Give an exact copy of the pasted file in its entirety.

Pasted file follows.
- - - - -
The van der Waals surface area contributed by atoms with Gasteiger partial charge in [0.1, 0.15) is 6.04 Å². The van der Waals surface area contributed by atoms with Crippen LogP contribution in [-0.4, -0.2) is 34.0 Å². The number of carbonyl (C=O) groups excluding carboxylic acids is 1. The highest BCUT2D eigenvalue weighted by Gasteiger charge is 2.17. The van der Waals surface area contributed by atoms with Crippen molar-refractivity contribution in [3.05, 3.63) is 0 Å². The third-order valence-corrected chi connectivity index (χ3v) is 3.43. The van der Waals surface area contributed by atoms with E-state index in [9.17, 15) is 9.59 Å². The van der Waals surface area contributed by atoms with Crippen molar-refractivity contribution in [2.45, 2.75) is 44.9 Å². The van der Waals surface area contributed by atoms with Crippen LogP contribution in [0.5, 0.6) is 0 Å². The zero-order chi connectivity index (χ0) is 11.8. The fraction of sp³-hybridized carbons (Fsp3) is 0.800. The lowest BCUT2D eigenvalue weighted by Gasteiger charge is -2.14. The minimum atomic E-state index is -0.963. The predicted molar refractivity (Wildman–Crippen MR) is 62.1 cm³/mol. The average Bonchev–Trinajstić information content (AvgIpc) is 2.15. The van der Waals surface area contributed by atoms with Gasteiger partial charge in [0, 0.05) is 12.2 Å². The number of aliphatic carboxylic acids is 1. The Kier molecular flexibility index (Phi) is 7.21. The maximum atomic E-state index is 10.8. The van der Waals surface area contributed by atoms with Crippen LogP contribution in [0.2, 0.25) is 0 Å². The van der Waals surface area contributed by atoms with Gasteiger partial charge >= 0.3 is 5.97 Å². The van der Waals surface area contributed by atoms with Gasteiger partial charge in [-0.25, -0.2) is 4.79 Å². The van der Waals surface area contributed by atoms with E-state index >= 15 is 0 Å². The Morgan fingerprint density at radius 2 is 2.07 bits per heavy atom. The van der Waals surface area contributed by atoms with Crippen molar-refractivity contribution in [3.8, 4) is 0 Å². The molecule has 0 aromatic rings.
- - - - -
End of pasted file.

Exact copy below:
The van der Waals surface area contributed by atoms with Gasteiger partial charge in [0.1, 0.15) is 6.04 Å². The van der Waals surface area contributed by atoms with Crippen LogP contribution in [-0.4, -0.2) is 34.0 Å². The number of carbonyl (C=O) groups excluding carboxylic acids is 1. The highest BCUT2D eigenvalue weighted by Gasteiger charge is 2.17. The van der Waals surface area contributed by atoms with Crippen molar-refractivity contribution in [3.05, 3.63) is 0 Å². The third-order valence-corrected chi connectivity index (χ3v) is 3.43. The van der Waals surface area contributed by atoms with E-state index in [9.17, 15) is 9.59 Å². The van der Waals surface area contributed by atoms with Crippen molar-refractivity contribution in [2.45, 2.75) is 44.9 Å². The van der Waals surface area contributed by atoms with Crippen LogP contribution in [0.5, 0.6) is 0 Å². The zero-order chi connectivity index (χ0) is 11.8. The fraction of sp³-hybridized carbons (Fsp3) is 0.800. The lowest BCUT2D eigenvalue weighted by Gasteiger charge is -2.14. The minimum atomic E-state index is -0.963. The predicted molar refractivity (Wildman–Crippen MR) is 62.1 cm³/mol. The average Bonchev–Trinajstić information content (AvgIpc) is 2.15. The van der Waals surface area contributed by atoms with Gasteiger partial charge in [0, 0.05) is 12.2 Å². The number of aliphatic carboxylic acids is 1. The Kier molecular flexibility index (Phi) is 7.21. The maximum atomic E-state index is 10.8. The van der Waals surface area contributed by atoms with Crippen LogP contribution in [0.2, 0.25) is 0 Å². The van der Waals surface area contributed by atoms with Gasteiger partial charge >= 0.3 is 5.97 Å². The van der Waals surface area contributed by atoms with Gasteiger partial charge in [-0.25, -0.2) is 4.79 Å². The van der Waals surface area contributed by atoms with E-state index >= 15 is 0 Å². The Morgan fingerprint density at radius 2 is 2.07 bits per heavy atom. The van der Waals surface area contributed by atoms with Crippen molar-refractivity contribution in [3.8, 4) is 0 Å². The molecule has 0 aromatic rings.